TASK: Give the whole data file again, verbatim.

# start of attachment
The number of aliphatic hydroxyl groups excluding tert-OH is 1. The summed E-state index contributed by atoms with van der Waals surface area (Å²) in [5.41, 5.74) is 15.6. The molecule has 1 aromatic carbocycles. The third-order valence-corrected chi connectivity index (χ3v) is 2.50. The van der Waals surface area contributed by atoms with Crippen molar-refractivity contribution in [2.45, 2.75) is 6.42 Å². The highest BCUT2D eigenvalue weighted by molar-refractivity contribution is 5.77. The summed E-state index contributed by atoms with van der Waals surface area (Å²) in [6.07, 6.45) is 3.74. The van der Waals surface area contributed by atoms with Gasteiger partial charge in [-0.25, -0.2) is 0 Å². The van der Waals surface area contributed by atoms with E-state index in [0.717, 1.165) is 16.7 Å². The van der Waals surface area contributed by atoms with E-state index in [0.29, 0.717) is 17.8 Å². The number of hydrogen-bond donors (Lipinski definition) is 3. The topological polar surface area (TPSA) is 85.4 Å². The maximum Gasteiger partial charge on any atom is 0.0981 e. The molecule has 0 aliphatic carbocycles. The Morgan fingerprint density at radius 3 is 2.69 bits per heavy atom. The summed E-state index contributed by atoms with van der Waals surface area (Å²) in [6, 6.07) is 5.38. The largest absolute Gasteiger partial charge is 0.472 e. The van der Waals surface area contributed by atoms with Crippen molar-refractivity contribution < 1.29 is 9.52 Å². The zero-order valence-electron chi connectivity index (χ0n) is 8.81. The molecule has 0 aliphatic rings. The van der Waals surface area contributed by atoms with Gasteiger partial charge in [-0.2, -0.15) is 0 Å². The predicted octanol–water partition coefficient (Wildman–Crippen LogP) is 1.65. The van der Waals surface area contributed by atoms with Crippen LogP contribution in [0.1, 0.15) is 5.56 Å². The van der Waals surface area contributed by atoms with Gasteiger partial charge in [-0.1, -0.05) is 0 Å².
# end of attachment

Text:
The number of aliphatic hydroxyl groups excluding tert-OH is 1. The summed E-state index contributed by atoms with van der Waals surface area (Å²) in [5.41, 5.74) is 15.6. The molecule has 1 aromatic carbocycles. The third-order valence-corrected chi connectivity index (χ3v) is 2.50. The van der Waals surface area contributed by atoms with Crippen molar-refractivity contribution in [2.45, 2.75) is 6.42 Å². The highest BCUT2D eigenvalue weighted by molar-refractivity contribution is 5.77. The summed E-state index contributed by atoms with van der Waals surface area (Å²) in [6.07, 6.45) is 3.74. The van der Waals surface area contributed by atoms with Gasteiger partial charge in [-0.25, -0.2) is 0 Å². The van der Waals surface area contributed by atoms with E-state index in [0.717, 1.165) is 16.7 Å². The van der Waals surface area contributed by atoms with E-state index in [0.29, 0.717) is 17.8 Å². The number of hydrogen-bond donors (Lipinski definition) is 3. The topological polar surface area (TPSA) is 85.4 Å². The maximum Gasteiger partial charge on any atom is 0.0981 e. The molecule has 0 aliphatic carbocycles. The Morgan fingerprint density at radius 3 is 2.69 bits per heavy atom. The summed E-state index contributed by atoms with van der Waals surface area (Å²) in [6, 6.07) is 5.38. The largest absolute Gasteiger partial charge is 0.472 e. The van der Waals surface area contributed by atoms with Crippen molar-refractivity contribution < 1.29 is 9.52 Å². The zero-order valence-electron chi connectivity index (χ0n) is 8.81. The molecule has 0 aliphatic rings. The van der Waals surface area contributed by atoms with Gasteiger partial charge in [-0.2, -0.15) is 0 Å². The predicted octanol–water partition coefficient (Wildman–Crippen LogP) is 1.65. The van der Waals surface area contributed by atoms with Crippen LogP contribution in [0.1, 0.15) is 5.56 Å². The van der Waals surface area contributed by atoms with Gasteiger partial charge in [-0.1, -0.05) is 0 Å².